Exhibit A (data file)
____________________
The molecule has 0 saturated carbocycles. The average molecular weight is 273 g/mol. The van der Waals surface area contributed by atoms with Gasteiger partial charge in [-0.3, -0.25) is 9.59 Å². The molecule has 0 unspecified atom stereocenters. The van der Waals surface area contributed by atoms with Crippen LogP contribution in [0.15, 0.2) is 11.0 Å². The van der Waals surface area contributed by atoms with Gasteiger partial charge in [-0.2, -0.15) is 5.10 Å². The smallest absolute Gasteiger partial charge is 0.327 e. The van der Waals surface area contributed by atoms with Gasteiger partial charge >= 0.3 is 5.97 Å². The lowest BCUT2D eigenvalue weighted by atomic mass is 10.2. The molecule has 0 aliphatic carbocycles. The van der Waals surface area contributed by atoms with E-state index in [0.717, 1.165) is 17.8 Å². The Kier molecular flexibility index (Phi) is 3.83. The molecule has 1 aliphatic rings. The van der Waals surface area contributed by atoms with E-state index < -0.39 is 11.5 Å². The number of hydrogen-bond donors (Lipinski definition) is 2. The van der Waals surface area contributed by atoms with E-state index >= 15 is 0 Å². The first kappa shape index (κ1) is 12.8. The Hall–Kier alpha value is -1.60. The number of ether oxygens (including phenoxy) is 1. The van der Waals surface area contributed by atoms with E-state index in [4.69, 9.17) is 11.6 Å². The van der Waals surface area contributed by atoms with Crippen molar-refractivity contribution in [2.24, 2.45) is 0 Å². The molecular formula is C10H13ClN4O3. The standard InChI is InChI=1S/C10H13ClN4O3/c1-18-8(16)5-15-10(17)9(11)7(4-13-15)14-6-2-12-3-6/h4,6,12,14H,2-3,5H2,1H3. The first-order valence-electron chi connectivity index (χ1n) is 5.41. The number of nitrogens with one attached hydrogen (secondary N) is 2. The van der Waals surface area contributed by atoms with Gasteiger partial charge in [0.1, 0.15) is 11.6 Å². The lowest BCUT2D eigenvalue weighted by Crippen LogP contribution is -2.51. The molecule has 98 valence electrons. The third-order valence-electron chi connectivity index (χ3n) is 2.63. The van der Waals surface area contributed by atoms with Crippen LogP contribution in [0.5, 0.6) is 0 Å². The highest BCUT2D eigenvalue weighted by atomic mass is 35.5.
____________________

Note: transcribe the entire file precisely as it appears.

The molecule has 0 saturated carbocycles. The average molecular weight is 273 g/mol. The van der Waals surface area contributed by atoms with Gasteiger partial charge in [-0.3, -0.25) is 9.59 Å². The molecule has 0 unspecified atom stereocenters. The van der Waals surface area contributed by atoms with Crippen LogP contribution in [0.15, 0.2) is 11.0 Å². The van der Waals surface area contributed by atoms with Gasteiger partial charge in [-0.2, -0.15) is 5.10 Å². The smallest absolute Gasteiger partial charge is 0.327 e. The van der Waals surface area contributed by atoms with Gasteiger partial charge >= 0.3 is 5.97 Å². The lowest BCUT2D eigenvalue weighted by atomic mass is 10.2. The molecule has 0 aliphatic carbocycles. The van der Waals surface area contributed by atoms with E-state index in [0.717, 1.165) is 17.8 Å². The Kier molecular flexibility index (Phi) is 3.83. The molecule has 1 aliphatic rings. The van der Waals surface area contributed by atoms with E-state index < -0.39 is 11.5 Å². The number of hydrogen-bond donors (Lipinski definition) is 2. The van der Waals surface area contributed by atoms with E-state index >= 15 is 0 Å². The first kappa shape index (κ1) is 12.8. The Hall–Kier alpha value is -1.60. The number of ether oxygens (including phenoxy) is 1. The van der Waals surface area contributed by atoms with E-state index in [4.69, 9.17) is 11.6 Å². The van der Waals surface area contributed by atoms with Crippen molar-refractivity contribution in [2.24, 2.45) is 0 Å². The molecular formula is C10H13ClN4O3. The standard InChI is InChI=1S/C10H13ClN4O3/c1-18-8(16)5-15-10(17)9(11)7(4-13-15)14-6-2-12-3-6/h4,6,12,14H,2-3,5H2,1H3. The first-order valence-electron chi connectivity index (χ1n) is 5.41. The number of nitrogens with one attached hydrogen (secondary N) is 2. The van der Waals surface area contributed by atoms with Gasteiger partial charge in [0.1, 0.15) is 11.6 Å². The lowest BCUT2D eigenvalue weighted by Crippen LogP contribution is -2.51. The molecule has 98 valence electrons. The third-order valence-electron chi connectivity index (χ3n) is 2.63. The van der Waals surface area contributed by atoms with Crippen LogP contribution in [0.5, 0.6) is 0 Å². The highest BCUT2D eigenvalue weighted by atomic mass is 35.5.